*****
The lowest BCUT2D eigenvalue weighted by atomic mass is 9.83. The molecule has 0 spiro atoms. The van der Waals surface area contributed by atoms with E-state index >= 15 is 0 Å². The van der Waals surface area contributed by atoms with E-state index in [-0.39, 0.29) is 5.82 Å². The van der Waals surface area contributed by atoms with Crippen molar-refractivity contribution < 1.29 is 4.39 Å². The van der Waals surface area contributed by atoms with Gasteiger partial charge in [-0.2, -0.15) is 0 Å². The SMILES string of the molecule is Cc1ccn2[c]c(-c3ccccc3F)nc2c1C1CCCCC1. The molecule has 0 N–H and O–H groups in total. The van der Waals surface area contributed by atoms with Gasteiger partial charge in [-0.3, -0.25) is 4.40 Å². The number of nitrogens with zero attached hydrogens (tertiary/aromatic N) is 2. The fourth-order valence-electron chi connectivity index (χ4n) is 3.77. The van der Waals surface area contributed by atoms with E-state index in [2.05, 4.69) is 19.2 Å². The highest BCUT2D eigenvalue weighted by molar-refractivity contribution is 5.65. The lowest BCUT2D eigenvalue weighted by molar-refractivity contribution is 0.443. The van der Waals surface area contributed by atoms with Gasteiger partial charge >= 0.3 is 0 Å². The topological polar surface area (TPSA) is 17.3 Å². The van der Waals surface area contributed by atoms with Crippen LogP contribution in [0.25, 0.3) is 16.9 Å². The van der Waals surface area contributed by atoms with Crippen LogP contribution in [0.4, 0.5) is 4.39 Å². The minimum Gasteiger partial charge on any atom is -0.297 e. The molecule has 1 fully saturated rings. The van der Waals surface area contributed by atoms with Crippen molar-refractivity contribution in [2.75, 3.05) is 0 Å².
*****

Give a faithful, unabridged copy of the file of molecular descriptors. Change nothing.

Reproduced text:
The lowest BCUT2D eigenvalue weighted by atomic mass is 9.83. The molecule has 0 spiro atoms. The van der Waals surface area contributed by atoms with E-state index >= 15 is 0 Å². The van der Waals surface area contributed by atoms with E-state index in [-0.39, 0.29) is 5.82 Å². The van der Waals surface area contributed by atoms with Crippen molar-refractivity contribution < 1.29 is 4.39 Å². The van der Waals surface area contributed by atoms with Gasteiger partial charge in [-0.2, -0.15) is 0 Å². The SMILES string of the molecule is Cc1ccn2[c]c(-c3ccccc3F)nc2c1C1CCCCC1. The molecule has 0 N–H and O–H groups in total. The van der Waals surface area contributed by atoms with Gasteiger partial charge in [-0.3, -0.25) is 4.40 Å². The number of nitrogens with zero attached hydrogens (tertiary/aromatic N) is 2. The fourth-order valence-electron chi connectivity index (χ4n) is 3.77. The van der Waals surface area contributed by atoms with E-state index in [2.05, 4.69) is 19.2 Å². The highest BCUT2D eigenvalue weighted by molar-refractivity contribution is 5.65. The lowest BCUT2D eigenvalue weighted by molar-refractivity contribution is 0.443. The van der Waals surface area contributed by atoms with Gasteiger partial charge >= 0.3 is 0 Å². The topological polar surface area (TPSA) is 17.3 Å². The van der Waals surface area contributed by atoms with Crippen LogP contribution in [0.25, 0.3) is 16.9 Å². The van der Waals surface area contributed by atoms with Crippen LogP contribution in [0.4, 0.5) is 4.39 Å². The minimum Gasteiger partial charge on any atom is -0.297 e. The molecule has 1 fully saturated rings. The van der Waals surface area contributed by atoms with Crippen molar-refractivity contribution in [2.75, 3.05) is 0 Å².